Bush PlaneDCIM100GOPRO

We were officially in Africa. We could see our shadow flying across the Bush and noticed a few elephants walking about! The twists and turns of the Okavango Delta were beautiful glistening reflections of the sky and the elation my mother and I felt was through the roof. As we touched down on our isolated strip of dirt, we noticed a safari car was waiting; to retrieve us but also as the pilot informed us, to make sure there weren’t any animals on the runway.

We had finally made it.

At this point I am going to apologize for the length of this post, but I fear that if I skip and over generalize I will not capture the true essence of Machaba Camp.

Machaba was comfortable. The staff was incredibly nice and more importantly personal (Elka, C, Sean, Leopard, Mr. T, Masale, Butata, & Carter are just a few). The tents were incredible (minus the big hairy spiders) and took glamping to a whole new level. But after all our traveling we finally had found a place to call home that felt like home too. There was a “living room” and “dining room” tent that was central and connected that opened up to part of the delta. Here we sat to chat, relax, eat, sit by the fire, and watch for any wildlife. But before I get into all of that we had to quickly set down our stuff and jump in the car to meet up with our safari group for the evening game drive.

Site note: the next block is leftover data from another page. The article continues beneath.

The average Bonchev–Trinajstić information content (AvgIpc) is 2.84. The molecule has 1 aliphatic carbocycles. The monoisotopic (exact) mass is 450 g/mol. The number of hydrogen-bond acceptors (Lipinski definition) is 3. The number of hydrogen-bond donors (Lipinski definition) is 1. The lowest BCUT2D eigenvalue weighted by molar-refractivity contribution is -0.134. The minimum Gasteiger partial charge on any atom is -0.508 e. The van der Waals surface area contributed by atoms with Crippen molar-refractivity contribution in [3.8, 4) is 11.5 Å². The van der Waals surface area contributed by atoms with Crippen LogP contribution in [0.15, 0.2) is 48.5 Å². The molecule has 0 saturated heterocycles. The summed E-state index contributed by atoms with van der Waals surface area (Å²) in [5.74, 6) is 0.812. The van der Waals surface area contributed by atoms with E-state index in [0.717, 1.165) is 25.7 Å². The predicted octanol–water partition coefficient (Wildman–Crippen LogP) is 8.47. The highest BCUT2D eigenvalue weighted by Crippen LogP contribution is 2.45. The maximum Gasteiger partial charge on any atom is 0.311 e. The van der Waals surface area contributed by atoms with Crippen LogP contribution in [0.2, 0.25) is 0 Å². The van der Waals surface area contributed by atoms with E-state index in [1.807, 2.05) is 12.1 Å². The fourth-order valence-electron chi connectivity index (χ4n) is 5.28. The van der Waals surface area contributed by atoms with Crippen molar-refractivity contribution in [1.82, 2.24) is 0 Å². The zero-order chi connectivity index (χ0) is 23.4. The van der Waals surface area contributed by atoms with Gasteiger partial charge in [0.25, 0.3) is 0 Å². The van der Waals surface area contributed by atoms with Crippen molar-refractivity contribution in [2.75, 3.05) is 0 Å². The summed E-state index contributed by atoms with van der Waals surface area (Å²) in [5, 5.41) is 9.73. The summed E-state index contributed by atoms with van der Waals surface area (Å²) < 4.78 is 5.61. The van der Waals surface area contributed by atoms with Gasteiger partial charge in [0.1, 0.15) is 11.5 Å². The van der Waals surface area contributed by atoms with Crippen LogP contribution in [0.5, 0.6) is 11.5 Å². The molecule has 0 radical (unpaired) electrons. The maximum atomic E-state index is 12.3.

Our TentThe car

For those of you who have never been on a safari, the feeling of being driven around bumpy trails with open sides, wind licking your skin and flipping your hair is quite exhilarating. I would equate it to the feeling on the Indiana Jones ride at Disneyland, but in real life and in the African Bush. We met up with our group and jumped in their car and off we went! Our guide’s name was Leopard and we were joined with 2 older couples that were extremely friendly, wanting to show us the ropes of proper safari-ing.

I could go into the many and exciting details of the animals we encountered over the next few days but I will try to sum them up into one paragraph. Within the first 2 days we saw things that some common safari goers hadn’t seen in 40 years, that being a pack of Wild Dogs. Our safari experience will always be tainted because we saw some of the most rare animals within the first two days: We saw 2 female lions (walked within 5 feet of our vehicle), 1 male lion, a pack of wild dogs eating an Impala, a leopard eating an Impala up in a tree (stolen from the wild dogs), and another leopard up in the same tree who stole the impala carcass from the first leopard! We saw plenty of zebras, impalas, kudu, letre (I think that’s how you spell it), warthogs, hyenas and their pups, elephants, giraffes, wildebeests, vultures, eagles, hawks, and beautifully colored birds.